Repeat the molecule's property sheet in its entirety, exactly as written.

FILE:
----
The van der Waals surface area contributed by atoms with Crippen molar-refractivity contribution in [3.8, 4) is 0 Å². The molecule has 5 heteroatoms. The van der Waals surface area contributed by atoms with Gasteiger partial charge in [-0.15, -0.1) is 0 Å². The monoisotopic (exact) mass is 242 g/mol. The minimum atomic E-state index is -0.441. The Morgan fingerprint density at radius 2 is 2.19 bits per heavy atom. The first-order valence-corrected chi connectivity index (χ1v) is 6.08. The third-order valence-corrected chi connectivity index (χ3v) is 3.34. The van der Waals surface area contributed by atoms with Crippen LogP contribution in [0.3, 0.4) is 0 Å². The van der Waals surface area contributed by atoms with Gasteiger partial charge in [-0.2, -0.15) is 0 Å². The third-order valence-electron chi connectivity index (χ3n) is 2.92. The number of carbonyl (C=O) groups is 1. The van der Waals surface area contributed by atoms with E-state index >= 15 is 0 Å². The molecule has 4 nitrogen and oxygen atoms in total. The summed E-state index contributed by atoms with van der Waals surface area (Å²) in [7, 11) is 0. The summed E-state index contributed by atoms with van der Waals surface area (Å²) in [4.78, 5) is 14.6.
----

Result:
The van der Waals surface area contributed by atoms with Crippen molar-refractivity contribution in [3.8, 4) is 0 Å². The molecule has 5 heteroatoms. The van der Waals surface area contributed by atoms with Gasteiger partial charge in [-0.15, -0.1) is 0 Å². The monoisotopic (exact) mass is 242 g/mol. The minimum atomic E-state index is -0.441. The Morgan fingerprint density at radius 2 is 2.19 bits per heavy atom. The first-order valence-corrected chi connectivity index (χ1v) is 6.08. The third-order valence-corrected chi connectivity index (χ3v) is 3.34. The van der Waals surface area contributed by atoms with Crippen LogP contribution in [0.3, 0.4) is 0 Å². The van der Waals surface area contributed by atoms with Gasteiger partial charge in [-0.2, -0.15) is 0 Å². The third-order valence-electron chi connectivity index (χ3n) is 2.92. The number of carbonyl (C=O) groups is 1. The van der Waals surface area contributed by atoms with E-state index >= 15 is 0 Å². The molecule has 4 nitrogen and oxygen atoms in total. The summed E-state index contributed by atoms with van der Waals surface area (Å²) in [7, 11) is 0. The summed E-state index contributed by atoms with van der Waals surface area (Å²) in [4.78, 5) is 14.6.